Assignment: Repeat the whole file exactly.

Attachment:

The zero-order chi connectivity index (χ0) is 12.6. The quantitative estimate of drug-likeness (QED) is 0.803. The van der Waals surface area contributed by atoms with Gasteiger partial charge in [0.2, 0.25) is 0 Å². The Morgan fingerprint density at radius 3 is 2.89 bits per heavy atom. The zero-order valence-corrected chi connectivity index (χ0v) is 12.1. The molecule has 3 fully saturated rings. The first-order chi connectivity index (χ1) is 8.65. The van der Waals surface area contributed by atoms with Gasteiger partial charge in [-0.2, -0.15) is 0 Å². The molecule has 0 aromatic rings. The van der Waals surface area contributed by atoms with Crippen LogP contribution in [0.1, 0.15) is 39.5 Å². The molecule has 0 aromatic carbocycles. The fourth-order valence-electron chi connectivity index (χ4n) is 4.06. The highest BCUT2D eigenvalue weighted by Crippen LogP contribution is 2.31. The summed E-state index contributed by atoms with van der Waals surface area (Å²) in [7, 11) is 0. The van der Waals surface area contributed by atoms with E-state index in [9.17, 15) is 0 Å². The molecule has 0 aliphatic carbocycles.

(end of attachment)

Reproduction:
The zero-order chi connectivity index (χ0) is 12.6. The quantitative estimate of drug-likeness (QED) is 0.803. The van der Waals surface area contributed by atoms with Gasteiger partial charge in [0.2, 0.25) is 0 Å². The Morgan fingerprint density at radius 3 is 2.89 bits per heavy atom. The zero-order valence-corrected chi connectivity index (χ0v) is 12.1. The molecule has 3 fully saturated rings. The first-order chi connectivity index (χ1) is 8.65. The van der Waals surface area contributed by atoms with Gasteiger partial charge in [-0.2, -0.15) is 0 Å². The molecule has 0 aromatic rings. The van der Waals surface area contributed by atoms with Crippen LogP contribution in [0.1, 0.15) is 39.5 Å². The molecule has 0 aromatic carbocycles. The fourth-order valence-electron chi connectivity index (χ4n) is 4.06. The highest BCUT2D eigenvalue weighted by Crippen LogP contribution is 2.31. The summed E-state index contributed by atoms with van der Waals surface area (Å²) in [7, 11) is 0. The van der Waals surface area contributed by atoms with E-state index in [9.17, 15) is 0 Å². The molecule has 0 aliphatic carbocycles.